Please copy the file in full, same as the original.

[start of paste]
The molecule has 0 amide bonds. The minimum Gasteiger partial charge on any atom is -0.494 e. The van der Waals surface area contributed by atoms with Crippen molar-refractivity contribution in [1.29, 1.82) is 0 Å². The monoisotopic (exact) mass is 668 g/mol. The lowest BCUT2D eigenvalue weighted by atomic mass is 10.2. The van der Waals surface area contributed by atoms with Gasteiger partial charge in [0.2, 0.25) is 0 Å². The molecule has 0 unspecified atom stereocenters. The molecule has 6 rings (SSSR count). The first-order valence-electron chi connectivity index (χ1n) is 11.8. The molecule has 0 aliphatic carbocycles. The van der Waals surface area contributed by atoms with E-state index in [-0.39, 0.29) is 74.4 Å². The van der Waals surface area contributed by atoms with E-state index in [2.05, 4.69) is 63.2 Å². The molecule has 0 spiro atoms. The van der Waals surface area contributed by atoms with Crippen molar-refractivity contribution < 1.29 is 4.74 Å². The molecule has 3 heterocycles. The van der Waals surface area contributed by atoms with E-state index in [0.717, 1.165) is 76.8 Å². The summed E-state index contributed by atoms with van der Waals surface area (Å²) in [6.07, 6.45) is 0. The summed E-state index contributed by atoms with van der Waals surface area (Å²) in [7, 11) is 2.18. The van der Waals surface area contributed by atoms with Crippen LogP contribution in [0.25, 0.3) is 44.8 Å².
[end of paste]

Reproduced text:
The molecule has 0 amide bonds. The minimum Gasteiger partial charge on any atom is -0.494 e. The van der Waals surface area contributed by atoms with Crippen molar-refractivity contribution in [1.29, 1.82) is 0 Å². The monoisotopic (exact) mass is 668 g/mol. The lowest BCUT2D eigenvalue weighted by atomic mass is 10.2. The van der Waals surface area contributed by atoms with Gasteiger partial charge in [0.2, 0.25) is 0 Å². The molecule has 0 unspecified atom stereocenters. The molecule has 6 rings (SSSR count). The first-order valence-electron chi connectivity index (χ1n) is 11.8. The molecule has 0 aliphatic carbocycles. The van der Waals surface area contributed by atoms with E-state index in [-0.39, 0.29) is 74.4 Å². The van der Waals surface area contributed by atoms with E-state index in [2.05, 4.69) is 63.2 Å². The molecule has 0 spiro atoms. The van der Waals surface area contributed by atoms with Crippen molar-refractivity contribution < 1.29 is 4.74 Å². The molecule has 3 heterocycles. The van der Waals surface area contributed by atoms with E-state index in [0.717, 1.165) is 76.8 Å². The summed E-state index contributed by atoms with van der Waals surface area (Å²) in [6.07, 6.45) is 0. The summed E-state index contributed by atoms with van der Waals surface area (Å²) in [7, 11) is 2.18. The van der Waals surface area contributed by atoms with Crippen LogP contribution in [0.25, 0.3) is 44.8 Å².